Regulated Tenancies Explained.
It’s been another busy few weeks in Manchester as myself, Ed, Howard and Peter have been busy putting together the catalogue for our final North West auction of the year, on Tuesday 12th December. This will be only our third Manchester auction and whilst we’re still open for entries, I’m pleased to say it’s already the biggest yet!
As always, there’s a great mix of both residential and commercial properties scattered across the North West, including plenty of the usual tenanted investments, along with those you don’t see all that often these days, such as 2 Holly Bank – a two bedroomed house in the rural village of Chinley which comes with a regulated tenant.
Since putting the property on our website, we’ve had a number of people already enquire as to what exactly a ‘regulated tenancy’ is. So let me explain…
A regulated tenancy is a long-term agreement between a tenant and a private landlord. These agreements date-back to before 15th January 1989 and offer the tenants a right to remain in the property for life.
Often the rent can be much less than current rental values for the same kind of property with an Assured Shorthold tenancy (AST) in place, and therefore offers a different investment model to a landlord. In fact, I’ve known of regulated tenants in the past only be required to pay £1 a year in rent!
So where is the investment then?
Because the rent is usually below market value and the tenant(s) can remain in place for life, the value of the property should be considerably lower than if it was bought vacant or with a more mainstream tenancy in place – you’re effectively getting a discount for the restrictions that comes with the property at the time of purchase.
If you were to buy a regulated tenanted property today, you will probably be inheriting a tenant that has lived there for many years and as such, from my experience, the tenant tends to treat the property as ‘their own’ and thus less likely to pick up the phone to the landlord every time a minor repair is needed. It goes without saying that a landlord should still always ensure that the property and tenant are suitably looked after, but generally, it’s a ‘quieter’ investment than that of a property with an AST in place.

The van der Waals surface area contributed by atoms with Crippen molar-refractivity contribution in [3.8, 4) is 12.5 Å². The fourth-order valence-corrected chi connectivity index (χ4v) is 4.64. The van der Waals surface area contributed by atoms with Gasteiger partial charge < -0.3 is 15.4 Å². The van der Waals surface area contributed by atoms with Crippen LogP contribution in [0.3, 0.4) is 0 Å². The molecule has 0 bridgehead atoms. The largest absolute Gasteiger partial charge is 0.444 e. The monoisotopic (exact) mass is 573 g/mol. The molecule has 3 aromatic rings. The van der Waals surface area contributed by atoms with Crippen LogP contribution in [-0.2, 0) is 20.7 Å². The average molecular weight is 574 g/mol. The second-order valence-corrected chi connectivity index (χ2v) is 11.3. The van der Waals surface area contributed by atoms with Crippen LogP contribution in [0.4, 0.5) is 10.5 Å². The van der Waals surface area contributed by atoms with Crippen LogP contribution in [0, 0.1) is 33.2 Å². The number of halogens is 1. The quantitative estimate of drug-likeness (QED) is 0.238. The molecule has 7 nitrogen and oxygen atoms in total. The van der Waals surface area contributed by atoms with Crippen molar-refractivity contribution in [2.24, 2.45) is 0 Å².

Whilst like with AST’s, the terms of a regulated tenancy vary depending on the individual agreement but often, the landlord is responsible for any structural and external repairs plus the maintenance of gas and water supplies. It is also usual for the tenant to take responsibility for the internal cosmetic requirements – as you would with your own home.
Regulated tenancy properties appeal to landlords who aren’t yield-driven but instead focus on the long-term capital growth of a building. Once the tenancy ends, the property will naturally adjust in value to that of the market price for such a vacant property. So, for example, you might pay 40% less for a property with a regulated tenant in place today and then, if in say, 10 years it becomes vacant, you will benefit from the 40% uplift of it now not having the previous restrictions, plus the general capital growth of the property over those ten years (providing the market does of course increase).
Right of succession
Another factor to consider when looking at buying a property with a regulated tenant in situ is whether there are any rights of succession. Depending on the particular agreement, in some cases the next of kin can acquire a right of succession where they take over the tenancy on an ‘assured’ basis. Whilst this does require them to now pay market rent, they will continue to hold the right to remain in residence for life.
Like with all investment models, there are pros and cons to buying a property with a regulated tenant in place and further information can be found in this Government handbook – but as always, it is important that you carry out full due-diligence to understand the specific circumstances of what exactly it is that you are buying.
Written by Andy Thompson – [email protected]